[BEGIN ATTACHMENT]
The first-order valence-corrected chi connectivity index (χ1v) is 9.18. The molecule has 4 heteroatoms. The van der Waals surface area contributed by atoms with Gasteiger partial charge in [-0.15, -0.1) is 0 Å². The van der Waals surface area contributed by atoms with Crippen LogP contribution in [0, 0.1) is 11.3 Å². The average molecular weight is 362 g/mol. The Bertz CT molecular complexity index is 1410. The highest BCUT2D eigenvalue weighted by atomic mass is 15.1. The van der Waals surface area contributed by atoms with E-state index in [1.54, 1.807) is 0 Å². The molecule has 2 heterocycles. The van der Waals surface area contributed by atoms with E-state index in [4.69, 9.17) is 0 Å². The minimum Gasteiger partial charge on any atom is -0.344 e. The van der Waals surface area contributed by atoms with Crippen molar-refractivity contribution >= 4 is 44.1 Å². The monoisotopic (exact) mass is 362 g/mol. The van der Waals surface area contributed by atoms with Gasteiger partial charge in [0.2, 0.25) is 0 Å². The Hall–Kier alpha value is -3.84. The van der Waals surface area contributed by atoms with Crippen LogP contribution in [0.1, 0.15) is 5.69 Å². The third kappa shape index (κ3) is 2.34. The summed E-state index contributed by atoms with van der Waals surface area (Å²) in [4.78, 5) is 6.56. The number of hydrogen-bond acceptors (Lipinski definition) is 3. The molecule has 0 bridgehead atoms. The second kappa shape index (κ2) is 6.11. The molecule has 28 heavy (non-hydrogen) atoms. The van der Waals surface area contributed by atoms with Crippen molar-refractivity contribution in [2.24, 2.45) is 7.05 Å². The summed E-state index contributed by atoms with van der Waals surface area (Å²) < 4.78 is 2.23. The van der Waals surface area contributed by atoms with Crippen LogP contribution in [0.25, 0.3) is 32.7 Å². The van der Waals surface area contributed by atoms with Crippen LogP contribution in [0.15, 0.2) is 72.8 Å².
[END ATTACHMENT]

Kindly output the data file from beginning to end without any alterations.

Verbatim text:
The first-order valence-corrected chi connectivity index (χ1v) is 9.18. The molecule has 4 heteroatoms. The van der Waals surface area contributed by atoms with Gasteiger partial charge in [-0.15, -0.1) is 0 Å². The van der Waals surface area contributed by atoms with Crippen LogP contribution in [0, 0.1) is 11.3 Å². The average molecular weight is 362 g/mol. The Bertz CT molecular complexity index is 1410. The highest BCUT2D eigenvalue weighted by atomic mass is 15.1. The van der Waals surface area contributed by atoms with E-state index in [1.54, 1.807) is 0 Å². The molecule has 2 heterocycles. The van der Waals surface area contributed by atoms with E-state index in [4.69, 9.17) is 0 Å². The minimum Gasteiger partial charge on any atom is -0.344 e. The van der Waals surface area contributed by atoms with Crippen molar-refractivity contribution >= 4 is 44.1 Å². The monoisotopic (exact) mass is 362 g/mol. The van der Waals surface area contributed by atoms with Gasteiger partial charge in [0.2, 0.25) is 0 Å². The Hall–Kier alpha value is -3.84. The van der Waals surface area contributed by atoms with Crippen LogP contribution in [0.1, 0.15) is 5.69 Å². The third kappa shape index (κ3) is 2.34. The summed E-state index contributed by atoms with van der Waals surface area (Å²) in [4.78, 5) is 6.56. The number of hydrogen-bond acceptors (Lipinski definition) is 3. The molecule has 0 bridgehead atoms. The second kappa shape index (κ2) is 6.11. The molecule has 28 heavy (non-hydrogen) atoms. The van der Waals surface area contributed by atoms with Crippen molar-refractivity contribution in [2.24, 2.45) is 7.05 Å². The summed E-state index contributed by atoms with van der Waals surface area (Å²) < 4.78 is 2.23. The van der Waals surface area contributed by atoms with Crippen LogP contribution in [0.25, 0.3) is 32.7 Å². The van der Waals surface area contributed by atoms with Crippen LogP contribution in [0.15, 0.2) is 72.8 Å².